What is Database Management System (DBMS)

Database Management System (DBMS) is a software that helps define, create, manage and control databases.

It's like the guy (or entire staff) in the office that stores, sorts, archives, finds and presents the data in your company. And you're the boss - with the use of native language like SQL you directly, or with the proxy of an application, BI tool or other software, can ask to store or return the data, reports or analytics.

Characters of the movie Office Space (1999) - Peter (left) and his boss Bill (right).

Functions of DBMS

DBMS are widely used because they offer a number of useful functionalities:

  1. Definition of data models (tables, columns, relationships etc.),
  2. Access control,
  3. Handling CRUD operations (Create, Read, Update, Delete),
  4. Ensuring data consistency,
  5. Query access with interface (e.g. SQL),
  6. Handling concurrent users,
  7. Providing and maintaining a data dictionary,
  8. Transaction management - making sure that all operations in a transaction either complete or are not made at all.

Types of DBMS

There are hundreds of DBMS software out there and you can group them into different categories.

Data models

Depending on data model:

  1. Relational DBMS (SQL databases) store data organized in predefined tables and columns with strict data type and size.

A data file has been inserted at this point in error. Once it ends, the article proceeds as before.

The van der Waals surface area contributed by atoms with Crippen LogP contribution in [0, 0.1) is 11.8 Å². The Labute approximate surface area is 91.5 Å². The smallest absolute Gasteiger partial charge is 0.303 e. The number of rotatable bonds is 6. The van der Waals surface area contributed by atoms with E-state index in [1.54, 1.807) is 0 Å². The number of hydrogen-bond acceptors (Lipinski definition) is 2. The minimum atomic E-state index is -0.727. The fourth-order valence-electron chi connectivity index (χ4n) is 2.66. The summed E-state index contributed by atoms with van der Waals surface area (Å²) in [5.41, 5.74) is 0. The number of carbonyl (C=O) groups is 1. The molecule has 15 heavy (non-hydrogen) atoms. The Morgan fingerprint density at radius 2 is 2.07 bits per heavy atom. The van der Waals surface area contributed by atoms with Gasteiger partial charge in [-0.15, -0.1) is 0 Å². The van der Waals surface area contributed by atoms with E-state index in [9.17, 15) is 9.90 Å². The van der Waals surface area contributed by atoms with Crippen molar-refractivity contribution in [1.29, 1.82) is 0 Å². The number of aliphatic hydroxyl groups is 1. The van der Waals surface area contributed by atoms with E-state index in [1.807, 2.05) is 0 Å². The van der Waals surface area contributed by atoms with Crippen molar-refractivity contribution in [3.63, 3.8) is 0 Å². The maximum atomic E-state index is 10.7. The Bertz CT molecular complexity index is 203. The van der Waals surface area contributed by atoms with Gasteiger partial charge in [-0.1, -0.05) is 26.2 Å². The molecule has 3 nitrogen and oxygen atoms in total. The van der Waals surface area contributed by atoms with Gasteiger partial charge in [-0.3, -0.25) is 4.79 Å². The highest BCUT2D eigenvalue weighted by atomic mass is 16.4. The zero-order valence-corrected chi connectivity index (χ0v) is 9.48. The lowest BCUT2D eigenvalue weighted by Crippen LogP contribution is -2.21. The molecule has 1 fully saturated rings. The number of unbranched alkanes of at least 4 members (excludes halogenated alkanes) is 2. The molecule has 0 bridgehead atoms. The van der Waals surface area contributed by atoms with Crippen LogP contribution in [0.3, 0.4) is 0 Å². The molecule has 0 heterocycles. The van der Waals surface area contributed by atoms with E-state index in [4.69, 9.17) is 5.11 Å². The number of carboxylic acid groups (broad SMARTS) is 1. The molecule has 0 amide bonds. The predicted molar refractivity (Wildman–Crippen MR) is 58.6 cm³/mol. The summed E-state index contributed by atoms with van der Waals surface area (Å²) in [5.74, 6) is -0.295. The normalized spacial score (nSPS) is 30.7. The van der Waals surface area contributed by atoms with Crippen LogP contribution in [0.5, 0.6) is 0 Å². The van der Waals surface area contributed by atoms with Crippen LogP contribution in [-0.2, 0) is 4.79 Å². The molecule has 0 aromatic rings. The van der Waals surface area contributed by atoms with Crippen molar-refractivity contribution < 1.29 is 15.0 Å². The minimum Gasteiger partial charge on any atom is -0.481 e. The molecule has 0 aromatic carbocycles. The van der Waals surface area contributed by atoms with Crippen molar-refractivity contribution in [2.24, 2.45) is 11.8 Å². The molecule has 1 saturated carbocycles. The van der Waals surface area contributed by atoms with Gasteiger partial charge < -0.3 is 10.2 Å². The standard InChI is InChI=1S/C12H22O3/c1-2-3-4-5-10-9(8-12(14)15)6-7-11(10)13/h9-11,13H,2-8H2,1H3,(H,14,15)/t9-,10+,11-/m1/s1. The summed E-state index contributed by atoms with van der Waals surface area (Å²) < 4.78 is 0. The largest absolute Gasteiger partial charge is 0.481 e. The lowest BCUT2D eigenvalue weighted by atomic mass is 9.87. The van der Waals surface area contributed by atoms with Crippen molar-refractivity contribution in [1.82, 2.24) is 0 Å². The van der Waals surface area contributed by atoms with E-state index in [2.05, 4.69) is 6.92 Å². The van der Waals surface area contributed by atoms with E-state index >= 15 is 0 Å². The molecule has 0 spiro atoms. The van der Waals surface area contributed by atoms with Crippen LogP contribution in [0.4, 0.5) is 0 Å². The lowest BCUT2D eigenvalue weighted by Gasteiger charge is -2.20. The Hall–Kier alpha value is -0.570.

2. Document DBMS store data in JSON documents, which are hierarchical sets of key-value pairs.
  3. Key-value store store data in simple pairs of key-value (in simpliest case both are plain strings), meaning that you can store some value under certain label.
  4. Graph DBMS represent data as networks built from nodes and relationships.
  5. Wide column store organize data in columns and can handle large amounts of columns without negative impact on storage (empty cells don't take up space).
  6. Time series DBMS are databases optimized for handling time series data - arrays of numbers indexed by time.
  7. Object oriented DBMS represent data in objects, their properties and relationships as defined in object-oriented programming, rather than tables, columns and foreign keys.

The first one (Relational DBMS) refered to as SQL and the rest of them as NoSQL.


You can also clasify DBMS depending on the architecture:

  1. Client-server database
  2. In-memory database is a database that uses RAM memory rather than disk storage.
  3. Embedded database are software embedded into an application (e.g. mobile application) rather than as stand alone service.
  4. Cloud database is a database available in private or public cloud infrastructure.
  5. Distributed database is a database that storage is located on disks on separate computers in a network.
  6. Column-orented database are databases that store data physically organized by colum, rather than rows as in regular databases. This improves performance of analytical queries significantly.

Popular DBMS

Relational DBMS

  1. SQL Server
  2. MySQL
  3. Oracle
  4. PostgreSQL
  5. IBM Db2

Document DBMS

  1. MongoDB
  2. DynamoDB
  3. Couchbase
  4. CouchDB

Key-value stores

  1. Redis
  2. Berkley DB

Graph DBMS

  1. Neo4J
  2. Giraph

Wide column stores

  1. Apache Cassandra
  2. Apache HBase
  3. Google Bigtable

Embedded databases

  1. SQLite
  2. Oracle BerkleyDB
  3. SAP SQL Anywhere

In-memory databases

  1. Redis
  3. Memcached
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